“Body-worn cameras are the modern equivalent of the police notebook,” announced the Queensland police minister in 2014. But does this view ignore some important issues that audiovisual technologies bring into the frame?
The need for body-worn cameras: background
In 2015, US President Barack Obama pledged funding to introduce police body-worn cameras (BWC) in all US states. This was instigated by several high profile incidents exposing police brutality, particularly the fatal shootings of unarmed African Americans by police in the US (notably Michael Brown, Walter Scott, Eric Harris, and many others documented in The Counted).
BWCs have emerged as the latest techno-fix aimed at improving police behaviour and accountability. But as with other crime control technologies, this investment comes in the absence of evidence regarding impact and effectiveness, or an awareness of the multiple and complex issues that police BWCs generate.
While recent debates have largely been dominated by US events, police BWCs are an international phenomenon with a history spanning over a decade. They have been in use by the UK police since 2006, and were first trialled in Australia the following year.
Police BWCs in Australia
Police BWCs first appeared in Australia in Western Australia in 2007. The financial cost of early adoption was found to be prohibitive, and investment in the technology only began in earnest several years later.
The New South Wales Police Force, one of the largest in the English-speaking world, announced in 2014 that they had invested over A$4 million in BWC technology to roll out cameras to all frontline police officers following what the New South Wales police minister described as “very positive results” from (unpublished) trials.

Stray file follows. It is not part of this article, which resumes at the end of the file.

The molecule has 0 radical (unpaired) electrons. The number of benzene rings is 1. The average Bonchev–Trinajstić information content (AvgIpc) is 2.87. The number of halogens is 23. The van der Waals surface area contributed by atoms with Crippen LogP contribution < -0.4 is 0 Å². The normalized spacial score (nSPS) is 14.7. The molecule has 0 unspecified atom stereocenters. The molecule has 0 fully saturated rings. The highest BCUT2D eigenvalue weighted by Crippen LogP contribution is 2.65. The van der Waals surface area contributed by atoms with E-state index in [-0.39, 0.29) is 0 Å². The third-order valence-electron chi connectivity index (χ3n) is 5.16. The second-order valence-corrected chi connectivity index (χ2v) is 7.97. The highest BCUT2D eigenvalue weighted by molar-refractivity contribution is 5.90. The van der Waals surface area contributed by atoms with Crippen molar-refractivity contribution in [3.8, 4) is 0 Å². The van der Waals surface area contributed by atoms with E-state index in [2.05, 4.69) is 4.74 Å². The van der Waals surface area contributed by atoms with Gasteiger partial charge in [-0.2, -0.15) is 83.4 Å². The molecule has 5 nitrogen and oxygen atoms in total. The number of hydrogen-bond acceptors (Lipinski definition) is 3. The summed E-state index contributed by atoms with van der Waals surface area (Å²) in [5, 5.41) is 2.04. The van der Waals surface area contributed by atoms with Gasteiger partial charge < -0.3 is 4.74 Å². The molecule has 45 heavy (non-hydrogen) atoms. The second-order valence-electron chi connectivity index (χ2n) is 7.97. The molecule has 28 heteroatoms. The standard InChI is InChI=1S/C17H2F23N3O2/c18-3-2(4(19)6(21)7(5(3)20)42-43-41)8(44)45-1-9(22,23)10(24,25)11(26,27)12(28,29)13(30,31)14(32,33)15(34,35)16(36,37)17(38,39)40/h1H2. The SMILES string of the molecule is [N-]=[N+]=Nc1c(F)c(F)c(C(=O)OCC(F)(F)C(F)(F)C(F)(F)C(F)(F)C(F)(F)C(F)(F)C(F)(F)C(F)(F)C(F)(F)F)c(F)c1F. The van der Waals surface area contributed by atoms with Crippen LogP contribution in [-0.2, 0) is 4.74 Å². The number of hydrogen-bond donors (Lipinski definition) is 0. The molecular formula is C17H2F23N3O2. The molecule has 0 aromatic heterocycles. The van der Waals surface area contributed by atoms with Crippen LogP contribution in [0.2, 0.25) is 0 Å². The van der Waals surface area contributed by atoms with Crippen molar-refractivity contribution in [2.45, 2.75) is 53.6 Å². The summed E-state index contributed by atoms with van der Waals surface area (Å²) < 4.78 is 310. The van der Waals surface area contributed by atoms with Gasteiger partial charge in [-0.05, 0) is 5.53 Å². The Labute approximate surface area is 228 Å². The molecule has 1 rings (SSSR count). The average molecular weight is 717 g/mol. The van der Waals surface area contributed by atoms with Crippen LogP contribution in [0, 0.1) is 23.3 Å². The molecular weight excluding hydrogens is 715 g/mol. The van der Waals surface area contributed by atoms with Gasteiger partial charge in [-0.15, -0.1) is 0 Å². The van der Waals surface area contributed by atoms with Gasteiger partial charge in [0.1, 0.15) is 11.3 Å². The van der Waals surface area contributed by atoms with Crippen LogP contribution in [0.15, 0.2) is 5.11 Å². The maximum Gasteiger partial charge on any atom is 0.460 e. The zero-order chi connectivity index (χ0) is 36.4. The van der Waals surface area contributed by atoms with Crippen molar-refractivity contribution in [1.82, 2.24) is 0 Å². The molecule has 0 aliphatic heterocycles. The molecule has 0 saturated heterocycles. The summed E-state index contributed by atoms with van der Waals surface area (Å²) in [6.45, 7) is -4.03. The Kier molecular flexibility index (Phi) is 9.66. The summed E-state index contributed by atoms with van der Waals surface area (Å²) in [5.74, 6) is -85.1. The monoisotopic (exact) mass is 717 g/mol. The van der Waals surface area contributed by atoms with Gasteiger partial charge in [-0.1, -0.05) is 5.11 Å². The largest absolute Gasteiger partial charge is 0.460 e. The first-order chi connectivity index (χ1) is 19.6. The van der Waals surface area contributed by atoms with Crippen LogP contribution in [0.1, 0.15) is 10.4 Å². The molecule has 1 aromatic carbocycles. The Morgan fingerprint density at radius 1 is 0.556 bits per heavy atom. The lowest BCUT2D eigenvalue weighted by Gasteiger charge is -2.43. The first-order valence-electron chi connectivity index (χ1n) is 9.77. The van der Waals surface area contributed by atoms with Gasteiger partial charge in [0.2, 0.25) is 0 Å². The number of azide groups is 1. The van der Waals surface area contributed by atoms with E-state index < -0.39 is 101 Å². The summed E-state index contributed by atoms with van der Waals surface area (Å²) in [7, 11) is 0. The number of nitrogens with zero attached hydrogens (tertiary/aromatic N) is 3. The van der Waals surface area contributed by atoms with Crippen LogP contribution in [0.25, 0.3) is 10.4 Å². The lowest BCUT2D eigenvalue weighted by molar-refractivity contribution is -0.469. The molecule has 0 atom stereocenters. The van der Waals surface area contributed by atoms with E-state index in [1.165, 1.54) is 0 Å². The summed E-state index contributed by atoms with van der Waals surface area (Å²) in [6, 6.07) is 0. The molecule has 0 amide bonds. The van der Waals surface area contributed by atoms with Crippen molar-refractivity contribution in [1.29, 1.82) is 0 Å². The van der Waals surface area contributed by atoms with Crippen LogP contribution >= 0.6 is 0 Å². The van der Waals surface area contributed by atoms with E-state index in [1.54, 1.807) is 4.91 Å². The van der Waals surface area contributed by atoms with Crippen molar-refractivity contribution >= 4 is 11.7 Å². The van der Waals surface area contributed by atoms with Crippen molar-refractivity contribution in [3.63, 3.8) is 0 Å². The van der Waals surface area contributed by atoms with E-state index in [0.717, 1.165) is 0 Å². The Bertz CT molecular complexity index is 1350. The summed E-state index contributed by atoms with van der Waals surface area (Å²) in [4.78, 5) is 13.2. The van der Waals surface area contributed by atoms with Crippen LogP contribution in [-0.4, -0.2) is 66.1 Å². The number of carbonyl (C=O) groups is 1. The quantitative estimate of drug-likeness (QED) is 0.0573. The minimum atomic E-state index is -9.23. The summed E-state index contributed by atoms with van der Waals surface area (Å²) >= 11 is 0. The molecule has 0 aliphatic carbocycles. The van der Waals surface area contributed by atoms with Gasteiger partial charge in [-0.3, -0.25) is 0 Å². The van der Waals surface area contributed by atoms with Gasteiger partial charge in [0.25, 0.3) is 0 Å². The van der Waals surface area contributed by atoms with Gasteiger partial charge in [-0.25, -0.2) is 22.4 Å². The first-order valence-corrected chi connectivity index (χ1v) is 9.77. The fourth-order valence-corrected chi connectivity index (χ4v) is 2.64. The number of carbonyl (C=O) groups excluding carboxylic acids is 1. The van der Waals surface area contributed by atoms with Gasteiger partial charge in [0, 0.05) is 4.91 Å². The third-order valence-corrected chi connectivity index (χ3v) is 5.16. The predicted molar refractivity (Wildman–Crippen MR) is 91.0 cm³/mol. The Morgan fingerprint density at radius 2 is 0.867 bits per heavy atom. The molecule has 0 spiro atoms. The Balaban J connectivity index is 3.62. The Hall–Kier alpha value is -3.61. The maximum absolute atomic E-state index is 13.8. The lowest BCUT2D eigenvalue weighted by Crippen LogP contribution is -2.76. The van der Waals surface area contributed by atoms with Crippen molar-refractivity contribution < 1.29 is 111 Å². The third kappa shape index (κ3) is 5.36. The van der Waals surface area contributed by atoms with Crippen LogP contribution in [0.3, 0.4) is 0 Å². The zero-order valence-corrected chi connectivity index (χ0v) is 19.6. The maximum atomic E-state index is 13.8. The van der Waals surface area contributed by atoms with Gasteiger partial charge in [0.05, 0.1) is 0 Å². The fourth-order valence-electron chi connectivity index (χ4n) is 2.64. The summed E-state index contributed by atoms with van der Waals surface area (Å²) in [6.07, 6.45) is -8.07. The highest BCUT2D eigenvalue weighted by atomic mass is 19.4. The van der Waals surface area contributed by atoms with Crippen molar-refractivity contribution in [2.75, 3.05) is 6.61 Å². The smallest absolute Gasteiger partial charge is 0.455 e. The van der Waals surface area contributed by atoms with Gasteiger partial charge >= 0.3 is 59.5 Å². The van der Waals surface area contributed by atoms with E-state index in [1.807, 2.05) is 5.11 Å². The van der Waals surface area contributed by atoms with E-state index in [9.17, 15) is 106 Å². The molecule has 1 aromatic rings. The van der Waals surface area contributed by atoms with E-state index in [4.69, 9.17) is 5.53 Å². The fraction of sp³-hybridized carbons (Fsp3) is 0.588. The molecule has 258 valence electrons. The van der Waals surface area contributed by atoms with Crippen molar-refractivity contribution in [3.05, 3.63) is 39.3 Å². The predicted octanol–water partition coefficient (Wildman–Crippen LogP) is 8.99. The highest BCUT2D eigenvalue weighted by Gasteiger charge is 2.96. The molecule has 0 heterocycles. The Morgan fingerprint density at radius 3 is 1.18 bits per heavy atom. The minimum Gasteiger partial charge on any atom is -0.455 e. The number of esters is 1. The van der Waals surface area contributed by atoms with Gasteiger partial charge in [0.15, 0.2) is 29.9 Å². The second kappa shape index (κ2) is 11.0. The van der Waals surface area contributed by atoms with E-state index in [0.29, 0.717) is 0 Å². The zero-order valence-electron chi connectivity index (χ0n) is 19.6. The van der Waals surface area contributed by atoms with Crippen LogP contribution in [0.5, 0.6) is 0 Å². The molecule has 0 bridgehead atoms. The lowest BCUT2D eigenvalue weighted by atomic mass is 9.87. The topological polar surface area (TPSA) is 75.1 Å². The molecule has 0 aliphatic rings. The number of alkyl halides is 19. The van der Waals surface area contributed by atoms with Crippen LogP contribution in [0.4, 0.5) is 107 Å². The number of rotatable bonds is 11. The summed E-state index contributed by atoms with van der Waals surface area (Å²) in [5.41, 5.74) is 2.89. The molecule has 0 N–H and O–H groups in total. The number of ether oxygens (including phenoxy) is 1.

This year, Queensland Police Service will provide 2,200 body cameras to its frontline officers, in addition to the 500 initially trialled by Gold Coast police. This is the largest number of devices issued to any law enforcement agency in Australia, and one of the highest in the world.
The Northern Territory Police Force began a trial of 48 police BWCs in 2014. Similarly, Tasmania police have been trialling BWCs. Victoria Police is currently evaluating BWCs In South Australia, the state government committed $5.9 million to roll out BWCs to all frontline officers by mid-2019, with the SA Police Association supporting their implementation as “commonsense”.
Australian police officers have largely welcomed the introduction of BWCs - so much so that some have purchased their own devices in Brisbane and Adelaide, downloading and storing footage at home. Clearly, this raises issues about the quality and impartiality of this footage, its admissibility in court, and the inter-operability of systems and associated software. Then, of course, there are huge potential privacy and data protection concerns.
What do we know about the impact and effectiveness of BWCs?